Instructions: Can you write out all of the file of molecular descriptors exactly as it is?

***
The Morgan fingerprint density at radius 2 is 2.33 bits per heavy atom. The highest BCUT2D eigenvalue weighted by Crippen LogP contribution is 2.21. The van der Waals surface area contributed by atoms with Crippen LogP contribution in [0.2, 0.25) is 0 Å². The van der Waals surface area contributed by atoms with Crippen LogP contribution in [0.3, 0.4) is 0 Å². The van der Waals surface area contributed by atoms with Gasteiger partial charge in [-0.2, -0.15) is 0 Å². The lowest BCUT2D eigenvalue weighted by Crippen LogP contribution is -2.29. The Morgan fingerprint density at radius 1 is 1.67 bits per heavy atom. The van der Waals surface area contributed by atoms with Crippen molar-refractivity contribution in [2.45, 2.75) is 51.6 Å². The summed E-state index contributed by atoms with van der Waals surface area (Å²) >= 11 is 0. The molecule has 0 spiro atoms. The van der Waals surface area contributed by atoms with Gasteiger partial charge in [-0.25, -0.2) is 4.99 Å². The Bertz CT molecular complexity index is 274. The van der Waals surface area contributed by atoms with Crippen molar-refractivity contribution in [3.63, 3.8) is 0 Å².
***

The Morgan fingerprint density at radius 2 is 2.33 bits per heavy atom. The highest BCUT2D eigenvalue weighted by Crippen LogP contribution is 2.21. The van der Waals surface area contributed by atoms with Crippen LogP contribution in [0.2, 0.25) is 0 Å². The van der Waals surface area contributed by atoms with Crippen LogP contribution in [0.3, 0.4) is 0 Å². The van der Waals surface area contributed by atoms with Gasteiger partial charge in [-0.2, -0.15) is 0 Å². The lowest BCUT2D eigenvalue weighted by Crippen LogP contribution is -2.29. The Morgan fingerprint density at radius 1 is 1.67 bits per heavy atom. The van der Waals surface area contributed by atoms with Crippen molar-refractivity contribution in [2.45, 2.75) is 51.6 Å². The summed E-state index contributed by atoms with van der Waals surface area (Å²) >= 11 is 0. The molecule has 0 spiro atoms. The van der Waals surface area contributed by atoms with Gasteiger partial charge in [-0.25, -0.2) is 4.99 Å². The Bertz CT molecular complexity index is 274. The van der Waals surface area contributed by atoms with Crippen molar-refractivity contribution in [3.63, 3.8) is 0 Å².